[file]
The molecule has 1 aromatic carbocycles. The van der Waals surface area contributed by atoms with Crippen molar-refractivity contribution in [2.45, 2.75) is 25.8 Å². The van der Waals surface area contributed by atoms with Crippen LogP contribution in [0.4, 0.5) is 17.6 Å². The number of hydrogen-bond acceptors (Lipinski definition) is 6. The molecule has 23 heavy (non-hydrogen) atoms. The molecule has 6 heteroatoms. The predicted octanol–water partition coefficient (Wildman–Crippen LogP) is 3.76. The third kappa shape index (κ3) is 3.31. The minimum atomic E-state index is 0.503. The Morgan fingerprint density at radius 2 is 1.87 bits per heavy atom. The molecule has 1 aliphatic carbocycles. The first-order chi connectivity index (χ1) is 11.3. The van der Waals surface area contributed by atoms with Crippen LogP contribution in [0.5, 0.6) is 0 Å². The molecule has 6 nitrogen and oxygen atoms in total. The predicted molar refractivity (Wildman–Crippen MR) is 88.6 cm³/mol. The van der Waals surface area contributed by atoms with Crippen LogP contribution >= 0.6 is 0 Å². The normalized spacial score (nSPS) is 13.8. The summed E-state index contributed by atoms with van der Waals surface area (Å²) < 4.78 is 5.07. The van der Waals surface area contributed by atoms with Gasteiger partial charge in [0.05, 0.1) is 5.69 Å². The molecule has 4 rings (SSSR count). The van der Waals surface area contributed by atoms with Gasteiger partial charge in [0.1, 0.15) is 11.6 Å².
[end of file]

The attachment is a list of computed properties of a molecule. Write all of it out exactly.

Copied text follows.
The molecule has 1 aromatic carbocycles. The van der Waals surface area contributed by atoms with Crippen molar-refractivity contribution in [2.45, 2.75) is 25.8 Å². The van der Waals surface area contributed by atoms with Crippen LogP contribution in [0.4, 0.5) is 17.6 Å². The number of hydrogen-bond acceptors (Lipinski definition) is 6. The molecule has 23 heavy (non-hydrogen) atoms. The molecule has 6 heteroatoms. The predicted octanol–water partition coefficient (Wildman–Crippen LogP) is 3.76. The third kappa shape index (κ3) is 3.31. The minimum atomic E-state index is 0.503. The Morgan fingerprint density at radius 2 is 1.87 bits per heavy atom. The molecule has 1 aliphatic carbocycles. The first-order chi connectivity index (χ1) is 11.3. The van der Waals surface area contributed by atoms with Crippen LogP contribution in [0.5, 0.6) is 0 Å². The molecule has 6 nitrogen and oxygen atoms in total. The predicted molar refractivity (Wildman–Crippen MR) is 88.6 cm³/mol. The van der Waals surface area contributed by atoms with Crippen LogP contribution >= 0.6 is 0 Å². The normalized spacial score (nSPS) is 13.8. The summed E-state index contributed by atoms with van der Waals surface area (Å²) < 4.78 is 5.07. The van der Waals surface area contributed by atoms with Gasteiger partial charge in [0.05, 0.1) is 5.69 Å². The molecule has 4 rings (SSSR count). The van der Waals surface area contributed by atoms with Gasteiger partial charge in [0.1, 0.15) is 11.6 Å².